The Rycharde Haythornthwaite story. Chapter 4

Having enjoyed his schooldays at Sidney Sussex College, Cambridge, Rycharde did not hesitate in signing up to join the East Kent Regiment ‘The Buffs’.

Letters home portrayed a very different picture to the horrors being faced by the soldiers who were being slaughtered in their thousands.

Chapter 4

Letters from home were very gratefully received and Rycharde wrote several to his parents:

13 May “I had my first close shell while we were waiting to go up and it certainly gave me a funny sort of feeling! But by the end of the day I wasn’t turning a hair! Somehow it all seemed to be quite natural.”

14 May “We are still waiting in readiness in case we are wanted suddenly but unfortunately the weather has changed and as we are bivouacking in a wood it has been a bit cold and damp…are cakes very heavy? Because if not, an occasional cake would be nice as rations are nothing wonderful”

20 May “…we have been rejoicing over the prospect of baths tomorrow but the two companies who were having theirs today have just returned having been shelled out!! The Germans are dirty brutes knowing the British like baths when they can get them they persistently shell the only place…they didn’t hit anybody as everyone fled ignominiously – I take it in a shortage of apparel!”

21 May “My dear father, very many happy returns of the day! I am sorry I haven’t taken anything from the Germans yet to give to you but I will see what I can do later on…we are going back to the trenches tomorrow evening…it has rained the last three days and the mud as you can imagine has been dreadful”

22 May “Thank you very much for the letters and the parcel which arrived just as we were starting off for the trenches so I brought the cake up with us…the worst of the trench work is that it doesn’t allow you much time for sleep…the Germans don’t shell much in the morning so we can work but in the afternoons the guns on both sides keep things pretty lively and it is best to sit tight…

I got my bath quite safely yesterday morning and you can imagine how I enjoyed it!

PS Has mother taken on the hospital work? I do hope that it is not too much”.

It was just two days later that his luck ran out:

24 May “My dearest mother and father, you will only get this if anything happens, even if you do, I may very likely only be wounded so don’t worry.

At 2.30 this morning the Germans started a terrific attack bombardment using their vile gas. Our lads were splendid and stuck it. At 5.30 we got a message to reinforce the firing line…unfortunately there was very bad communication. I went out to try and find out what was happening and worked my way up to the front line about 1,000 yards ahead…the shrapnel was terrific but our luck was in and we reached a ruined house just behind the firing line and found there a good many wounded, poor beggars. I got a stretcher party together and we pulled in several badly wounded…but unfortunately they sniped at us the brutes and two of our poor chaps were hit…we have done what we can to make them comfortable…we can do so little for them until dark and even then it isn’t safe…all we can do is keep boiling water, it is not safe to drink otherwise and give them sips of tea and Bovril…it is just that fiendish gas…keeps up a horrible choking feeling which prevents one working as hard as one wants.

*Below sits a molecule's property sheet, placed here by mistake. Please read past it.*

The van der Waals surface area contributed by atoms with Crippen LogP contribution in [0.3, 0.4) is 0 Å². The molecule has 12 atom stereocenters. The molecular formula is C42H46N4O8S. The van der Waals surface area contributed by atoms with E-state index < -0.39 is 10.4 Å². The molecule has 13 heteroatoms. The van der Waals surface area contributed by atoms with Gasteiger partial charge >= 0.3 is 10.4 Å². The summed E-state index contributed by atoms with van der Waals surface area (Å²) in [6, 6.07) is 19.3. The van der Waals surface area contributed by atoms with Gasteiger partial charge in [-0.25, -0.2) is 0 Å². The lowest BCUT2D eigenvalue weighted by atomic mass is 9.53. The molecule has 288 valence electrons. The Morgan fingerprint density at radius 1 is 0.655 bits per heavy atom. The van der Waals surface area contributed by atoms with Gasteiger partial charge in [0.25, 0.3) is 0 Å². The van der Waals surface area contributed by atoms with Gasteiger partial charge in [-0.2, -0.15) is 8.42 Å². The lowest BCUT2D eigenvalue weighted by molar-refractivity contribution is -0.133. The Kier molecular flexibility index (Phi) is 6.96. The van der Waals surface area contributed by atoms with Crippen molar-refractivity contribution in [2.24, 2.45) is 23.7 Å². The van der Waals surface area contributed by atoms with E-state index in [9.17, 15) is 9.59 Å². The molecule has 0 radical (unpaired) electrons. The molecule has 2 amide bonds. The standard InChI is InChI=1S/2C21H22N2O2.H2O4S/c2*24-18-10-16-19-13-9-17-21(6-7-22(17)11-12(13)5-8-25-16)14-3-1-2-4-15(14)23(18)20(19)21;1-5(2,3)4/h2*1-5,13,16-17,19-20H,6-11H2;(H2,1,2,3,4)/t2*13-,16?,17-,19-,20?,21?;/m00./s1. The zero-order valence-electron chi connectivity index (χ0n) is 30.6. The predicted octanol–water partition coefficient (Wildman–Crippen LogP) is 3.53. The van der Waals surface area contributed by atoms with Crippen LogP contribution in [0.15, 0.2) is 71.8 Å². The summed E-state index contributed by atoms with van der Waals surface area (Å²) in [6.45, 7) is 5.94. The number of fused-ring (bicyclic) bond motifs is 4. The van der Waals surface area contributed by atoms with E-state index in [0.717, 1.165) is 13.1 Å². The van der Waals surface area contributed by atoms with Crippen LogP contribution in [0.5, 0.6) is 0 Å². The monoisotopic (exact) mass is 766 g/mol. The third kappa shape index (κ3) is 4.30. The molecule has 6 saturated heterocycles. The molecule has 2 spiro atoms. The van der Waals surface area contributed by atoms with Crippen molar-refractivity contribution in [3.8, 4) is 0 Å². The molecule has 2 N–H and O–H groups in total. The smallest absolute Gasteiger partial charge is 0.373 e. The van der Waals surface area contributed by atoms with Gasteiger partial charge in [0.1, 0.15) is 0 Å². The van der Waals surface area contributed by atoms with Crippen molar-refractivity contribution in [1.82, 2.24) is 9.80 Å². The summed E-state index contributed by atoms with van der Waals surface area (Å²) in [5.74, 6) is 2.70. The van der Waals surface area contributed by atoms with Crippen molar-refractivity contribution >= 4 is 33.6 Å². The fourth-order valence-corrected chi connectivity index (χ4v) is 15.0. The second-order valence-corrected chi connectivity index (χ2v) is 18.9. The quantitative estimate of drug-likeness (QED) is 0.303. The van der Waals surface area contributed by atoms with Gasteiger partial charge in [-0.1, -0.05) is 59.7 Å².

What will happen to us I don’t know I think we are advancing now…if the Germans get through we can only surrender on account of our wounded. If we fought, as God knows we would like to, they would only murder the wounded.

Well cheerio if anything happens I am glad I can tell you I haven’t been in the least frightened and I think I have done a little to get these wounded into some sort of safety. Thank God I have managed to do my bit like all the other brave fellows.

I know you won’t mind as long as I have tried my best.”

Did Rycharde have a premonition that his life was coming to an end or was it routinely accepted by every man that each moment could be their last? He also could not have known that he was amongst the first to experience the effects of chemical warfare.

It was just a few hours later that he was fatally wounded.

Rycharde head

Chapter 5 can be found here

About Sophia Moseley

Freelance Copywriter, Feature Writer and Author. Looking for that illusive job that every working mother craves but surviving, just, on what I can find. My writing and poetry keeps my sane. Watch this space.
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1 Response to The Rycharde Haythornthwaite story. Chapter 4

  1. Pingback: The Rycharde Haythornthwaite story. Chapter 3 | Sophia's Blog

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